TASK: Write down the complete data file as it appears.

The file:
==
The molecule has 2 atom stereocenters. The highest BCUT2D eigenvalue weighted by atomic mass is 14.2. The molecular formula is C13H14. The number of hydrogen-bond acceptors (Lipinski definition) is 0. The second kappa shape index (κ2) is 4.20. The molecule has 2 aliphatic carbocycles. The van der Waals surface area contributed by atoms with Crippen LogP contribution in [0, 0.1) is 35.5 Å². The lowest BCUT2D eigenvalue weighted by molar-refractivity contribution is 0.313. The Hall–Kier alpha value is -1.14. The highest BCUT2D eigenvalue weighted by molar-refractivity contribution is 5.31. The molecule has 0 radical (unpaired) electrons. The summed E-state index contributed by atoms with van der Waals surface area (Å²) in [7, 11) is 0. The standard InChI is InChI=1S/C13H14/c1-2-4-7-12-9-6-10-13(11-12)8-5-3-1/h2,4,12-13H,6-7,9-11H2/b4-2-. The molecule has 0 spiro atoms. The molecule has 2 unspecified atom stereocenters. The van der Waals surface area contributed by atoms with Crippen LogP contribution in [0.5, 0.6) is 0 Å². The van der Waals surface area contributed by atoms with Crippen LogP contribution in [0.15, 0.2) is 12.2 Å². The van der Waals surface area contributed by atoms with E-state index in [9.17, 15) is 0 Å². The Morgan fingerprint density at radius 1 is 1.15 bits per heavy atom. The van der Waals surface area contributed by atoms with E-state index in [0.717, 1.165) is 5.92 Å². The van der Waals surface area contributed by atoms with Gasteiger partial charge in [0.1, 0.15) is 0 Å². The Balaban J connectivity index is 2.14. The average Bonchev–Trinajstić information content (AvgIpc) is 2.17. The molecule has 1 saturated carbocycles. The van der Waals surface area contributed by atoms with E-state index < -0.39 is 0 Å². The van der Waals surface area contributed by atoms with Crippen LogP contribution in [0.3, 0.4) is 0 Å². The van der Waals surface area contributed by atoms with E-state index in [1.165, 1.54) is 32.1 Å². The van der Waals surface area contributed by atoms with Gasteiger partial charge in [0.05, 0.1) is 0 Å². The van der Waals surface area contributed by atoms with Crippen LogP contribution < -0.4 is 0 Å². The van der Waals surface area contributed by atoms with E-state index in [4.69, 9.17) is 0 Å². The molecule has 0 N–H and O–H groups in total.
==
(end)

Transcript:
The molecule has 2 atom stereocenters. The highest BCUT2D eigenvalue weighted by atomic mass is 14.2. The molecular formula is C13H14. The number of hydrogen-bond acceptors (Lipinski definition) is 0. The second kappa shape index (κ2) is 4.20. The molecule has 2 aliphatic carbocycles. The van der Waals surface area contributed by atoms with Crippen LogP contribution in [0, 0.1) is 35.5 Å². The lowest BCUT2D eigenvalue weighted by molar-refractivity contribution is 0.313. The Hall–Kier alpha value is -1.14. The highest BCUT2D eigenvalue weighted by molar-refractivity contribution is 5.31. The molecule has 0 radical (unpaired) electrons. The summed E-state index contributed by atoms with van der Waals surface area (Å²) in [7, 11) is 0. The standard InChI is InChI=1S/C13H14/c1-2-4-7-12-9-6-10-13(11-12)8-5-3-1/h2,4,12-13H,6-7,9-11H2/b4-2-. The molecule has 0 spiro atoms. The molecule has 2 unspecified atom stereocenters. The van der Waals surface area contributed by atoms with Crippen LogP contribution in [0.5, 0.6) is 0 Å². The van der Waals surface area contributed by atoms with Crippen LogP contribution in [0.15, 0.2) is 12.2 Å². The van der Waals surface area contributed by atoms with E-state index in [9.17, 15) is 0 Å². The Morgan fingerprint density at radius 1 is 1.15 bits per heavy atom. The van der Waals surface area contributed by atoms with E-state index in [0.717, 1.165) is 5.92 Å². The van der Waals surface area contributed by atoms with Gasteiger partial charge in [0.1, 0.15) is 0 Å². The Balaban J connectivity index is 2.14. The average Bonchev–Trinajstić information content (AvgIpc) is 2.17. The molecule has 1 saturated carbocycles. The van der Waals surface area contributed by atoms with E-state index < -0.39 is 0 Å². The van der Waals surface area contributed by atoms with Crippen LogP contribution in [0.3, 0.4) is 0 Å². The van der Waals surface area contributed by atoms with E-state index in [1.165, 1.54) is 32.1 Å². The van der Waals surface area contributed by atoms with Gasteiger partial charge in [0.05, 0.1) is 0 Å². The van der Waals surface area contributed by atoms with Crippen LogP contribution < -0.4 is 0 Å². The van der Waals surface area contributed by atoms with E-state index in [4.69, 9.17) is 0 Å². The molecule has 0 N–H and O–H groups in total.